Apple Inc's iPhones and Google Inc's Android phones send back data about the locations of the users to the technology companies, the Wall Street Journal reported on April 21, 2011. (BRENDAN MCDERMID/REUTERS)

About six in 10 mobile phone users said they have decided against downloading certain apps over privacy concerns, a new survey finds. And in many cases, they have uninstalled apps that collected too much personal information about them.

According to the survey on mobile privacy released Wednesday by the Pew Internet & American Life Project, users made those decisions when they learned how much personal information they would share by using the apps.

The findings, in a survey of 2,254 adults, show that “many cell phone users take steps to manage, control or protect the personal data on their mobile devices,” according to the report’s authors.

The concern by users over privacy comes as federal regulators and lawmakers focus on proposed laws that would preserve the privacy of mobile device users. The Federal Trade Commission has complained that companies do a poor job of explaining their privacy policy in multi-page legal disclosures that are hard to read and filled with jargon that many ordinary consumers don’t understand.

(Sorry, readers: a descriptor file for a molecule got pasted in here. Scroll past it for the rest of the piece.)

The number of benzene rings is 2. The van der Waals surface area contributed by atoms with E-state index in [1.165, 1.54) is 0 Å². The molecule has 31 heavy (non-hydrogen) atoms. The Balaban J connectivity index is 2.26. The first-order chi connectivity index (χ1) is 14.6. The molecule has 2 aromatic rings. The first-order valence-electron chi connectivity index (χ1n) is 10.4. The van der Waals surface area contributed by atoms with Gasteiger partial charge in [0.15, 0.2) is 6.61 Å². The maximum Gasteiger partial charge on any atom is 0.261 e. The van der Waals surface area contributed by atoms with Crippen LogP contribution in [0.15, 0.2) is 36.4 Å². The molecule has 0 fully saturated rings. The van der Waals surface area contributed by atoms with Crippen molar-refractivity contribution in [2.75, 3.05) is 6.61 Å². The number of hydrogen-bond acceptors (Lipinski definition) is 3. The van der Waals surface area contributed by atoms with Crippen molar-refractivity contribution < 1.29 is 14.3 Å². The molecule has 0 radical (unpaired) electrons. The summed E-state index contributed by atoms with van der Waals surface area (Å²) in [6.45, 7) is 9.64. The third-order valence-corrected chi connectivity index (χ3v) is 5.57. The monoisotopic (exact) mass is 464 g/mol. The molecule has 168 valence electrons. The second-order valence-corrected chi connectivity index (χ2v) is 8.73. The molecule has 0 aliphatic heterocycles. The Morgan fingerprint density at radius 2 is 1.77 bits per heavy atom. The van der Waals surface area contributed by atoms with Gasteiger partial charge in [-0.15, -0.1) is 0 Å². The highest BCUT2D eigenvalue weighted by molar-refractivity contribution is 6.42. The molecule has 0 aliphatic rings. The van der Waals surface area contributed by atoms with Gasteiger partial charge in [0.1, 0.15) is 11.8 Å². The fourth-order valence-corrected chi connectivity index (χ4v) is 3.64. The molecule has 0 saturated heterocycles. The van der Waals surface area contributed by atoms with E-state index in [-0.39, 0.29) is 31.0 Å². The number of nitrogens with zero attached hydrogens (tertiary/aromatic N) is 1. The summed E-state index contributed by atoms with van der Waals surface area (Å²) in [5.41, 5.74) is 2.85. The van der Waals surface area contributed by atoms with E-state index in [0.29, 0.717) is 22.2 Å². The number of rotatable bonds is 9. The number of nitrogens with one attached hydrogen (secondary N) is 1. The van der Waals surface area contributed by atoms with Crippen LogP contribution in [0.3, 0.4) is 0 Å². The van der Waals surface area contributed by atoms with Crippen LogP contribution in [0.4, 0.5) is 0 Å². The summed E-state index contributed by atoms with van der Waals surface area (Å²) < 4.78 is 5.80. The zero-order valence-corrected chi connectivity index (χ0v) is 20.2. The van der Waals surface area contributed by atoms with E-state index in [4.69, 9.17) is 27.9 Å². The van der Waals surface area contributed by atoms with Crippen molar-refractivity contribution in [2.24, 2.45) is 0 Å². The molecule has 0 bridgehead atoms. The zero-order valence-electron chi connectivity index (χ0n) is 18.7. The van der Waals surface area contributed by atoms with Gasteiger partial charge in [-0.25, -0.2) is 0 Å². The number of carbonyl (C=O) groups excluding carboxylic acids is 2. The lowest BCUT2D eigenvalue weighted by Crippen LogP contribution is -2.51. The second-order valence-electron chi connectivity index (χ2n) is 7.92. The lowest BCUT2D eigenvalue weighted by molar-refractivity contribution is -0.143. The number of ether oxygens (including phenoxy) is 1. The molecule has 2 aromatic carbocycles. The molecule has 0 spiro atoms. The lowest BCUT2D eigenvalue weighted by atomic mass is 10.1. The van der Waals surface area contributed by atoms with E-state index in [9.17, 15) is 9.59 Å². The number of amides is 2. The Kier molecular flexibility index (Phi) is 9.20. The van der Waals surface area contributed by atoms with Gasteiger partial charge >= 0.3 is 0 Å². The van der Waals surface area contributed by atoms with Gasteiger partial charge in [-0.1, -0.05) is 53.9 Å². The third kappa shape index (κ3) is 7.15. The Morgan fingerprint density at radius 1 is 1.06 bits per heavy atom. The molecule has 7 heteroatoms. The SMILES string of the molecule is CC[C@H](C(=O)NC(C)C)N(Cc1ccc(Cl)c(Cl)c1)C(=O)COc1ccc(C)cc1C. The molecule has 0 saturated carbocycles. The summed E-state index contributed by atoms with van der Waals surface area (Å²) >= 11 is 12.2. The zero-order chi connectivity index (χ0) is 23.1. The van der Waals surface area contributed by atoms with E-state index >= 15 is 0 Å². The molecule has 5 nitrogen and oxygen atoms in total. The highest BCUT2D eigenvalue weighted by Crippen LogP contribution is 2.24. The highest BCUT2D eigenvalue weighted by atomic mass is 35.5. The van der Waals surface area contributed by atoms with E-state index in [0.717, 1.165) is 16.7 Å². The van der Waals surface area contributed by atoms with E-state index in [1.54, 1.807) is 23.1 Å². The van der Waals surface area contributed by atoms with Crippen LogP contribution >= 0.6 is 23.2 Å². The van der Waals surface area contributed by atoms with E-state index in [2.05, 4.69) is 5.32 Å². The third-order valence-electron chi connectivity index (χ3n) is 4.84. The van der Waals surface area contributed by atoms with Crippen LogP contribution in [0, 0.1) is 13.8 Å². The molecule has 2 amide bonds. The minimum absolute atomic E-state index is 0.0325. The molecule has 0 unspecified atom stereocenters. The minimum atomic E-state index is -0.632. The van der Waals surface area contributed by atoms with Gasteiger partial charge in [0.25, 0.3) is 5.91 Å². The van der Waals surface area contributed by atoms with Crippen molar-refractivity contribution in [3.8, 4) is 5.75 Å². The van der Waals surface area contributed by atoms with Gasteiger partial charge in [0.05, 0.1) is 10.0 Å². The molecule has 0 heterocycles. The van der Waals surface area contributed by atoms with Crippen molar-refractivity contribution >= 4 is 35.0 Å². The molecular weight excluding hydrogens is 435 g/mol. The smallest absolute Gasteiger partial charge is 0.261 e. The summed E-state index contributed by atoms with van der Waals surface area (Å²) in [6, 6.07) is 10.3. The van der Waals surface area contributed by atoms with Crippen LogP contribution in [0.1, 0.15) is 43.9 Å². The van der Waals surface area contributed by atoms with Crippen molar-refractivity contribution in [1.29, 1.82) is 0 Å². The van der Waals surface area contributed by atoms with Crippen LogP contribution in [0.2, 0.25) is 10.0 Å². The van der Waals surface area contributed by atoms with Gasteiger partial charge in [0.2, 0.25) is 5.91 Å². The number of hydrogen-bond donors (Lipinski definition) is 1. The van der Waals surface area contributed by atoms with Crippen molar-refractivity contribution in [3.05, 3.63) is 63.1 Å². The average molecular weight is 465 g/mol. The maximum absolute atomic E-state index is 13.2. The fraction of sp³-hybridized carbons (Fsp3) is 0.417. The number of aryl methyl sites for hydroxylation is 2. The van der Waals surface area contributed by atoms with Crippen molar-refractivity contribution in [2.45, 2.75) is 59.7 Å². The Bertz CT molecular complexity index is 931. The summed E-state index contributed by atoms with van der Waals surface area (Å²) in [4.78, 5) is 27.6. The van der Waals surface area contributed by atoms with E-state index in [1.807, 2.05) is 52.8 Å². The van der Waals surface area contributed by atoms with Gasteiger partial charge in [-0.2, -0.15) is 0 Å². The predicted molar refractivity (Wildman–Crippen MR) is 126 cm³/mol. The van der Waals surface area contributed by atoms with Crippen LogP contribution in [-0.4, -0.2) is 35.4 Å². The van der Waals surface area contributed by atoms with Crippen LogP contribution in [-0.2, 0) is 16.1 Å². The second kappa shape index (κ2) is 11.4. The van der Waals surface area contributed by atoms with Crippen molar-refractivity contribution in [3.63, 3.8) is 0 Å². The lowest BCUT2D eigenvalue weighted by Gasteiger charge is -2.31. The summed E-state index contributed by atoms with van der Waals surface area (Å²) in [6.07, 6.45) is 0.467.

The agency has also hailed recent voluntary efforts by companies, including Web browser providers, to offer consumers a Do Not Track choice to avoid having their personal information collected online.

Consumers seem less concerned about their location being tracked, with one in five cell phone owners saying they have turned off location tracking features.

One in three users cleared their cell phone browsing or search history, according to Pew.


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